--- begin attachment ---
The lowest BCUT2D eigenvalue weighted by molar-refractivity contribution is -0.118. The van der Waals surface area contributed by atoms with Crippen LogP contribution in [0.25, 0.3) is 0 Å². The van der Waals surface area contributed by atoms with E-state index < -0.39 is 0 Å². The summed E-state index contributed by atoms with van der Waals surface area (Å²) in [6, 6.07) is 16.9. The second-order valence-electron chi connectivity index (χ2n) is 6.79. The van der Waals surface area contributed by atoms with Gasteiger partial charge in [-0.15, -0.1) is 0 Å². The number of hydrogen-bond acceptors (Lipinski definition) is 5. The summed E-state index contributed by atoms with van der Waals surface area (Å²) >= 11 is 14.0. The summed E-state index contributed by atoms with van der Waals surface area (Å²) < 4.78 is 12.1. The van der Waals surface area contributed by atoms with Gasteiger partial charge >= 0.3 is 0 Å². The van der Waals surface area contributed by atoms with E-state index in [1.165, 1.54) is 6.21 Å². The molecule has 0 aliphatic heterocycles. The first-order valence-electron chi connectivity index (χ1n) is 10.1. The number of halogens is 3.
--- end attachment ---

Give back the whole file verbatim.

The lowest BCUT2D eigenvalue weighted by molar-refractivity contribution is -0.118. The van der Waals surface area contributed by atoms with Crippen LogP contribution in [0.25, 0.3) is 0 Å². The van der Waals surface area contributed by atoms with E-state index < -0.39 is 0 Å². The summed E-state index contributed by atoms with van der Waals surface area (Å²) in [6, 6.07) is 16.9. The second-order valence-electron chi connectivity index (χ2n) is 6.79. The van der Waals surface area contributed by atoms with Gasteiger partial charge in [-0.15, -0.1) is 0 Å². The number of hydrogen-bond acceptors (Lipinski definition) is 5. The summed E-state index contributed by atoms with van der Waals surface area (Å²) >= 11 is 14.0. The summed E-state index contributed by atoms with van der Waals surface area (Å²) < 4.78 is 12.1. The van der Waals surface area contributed by atoms with Gasteiger partial charge >= 0.3 is 0 Å². The van der Waals surface area contributed by atoms with E-state index in [1.165, 1.54) is 6.21 Å². The molecule has 0 aliphatic heterocycles. The first-order valence-electron chi connectivity index (χ1n) is 10.1. The number of halogens is 3.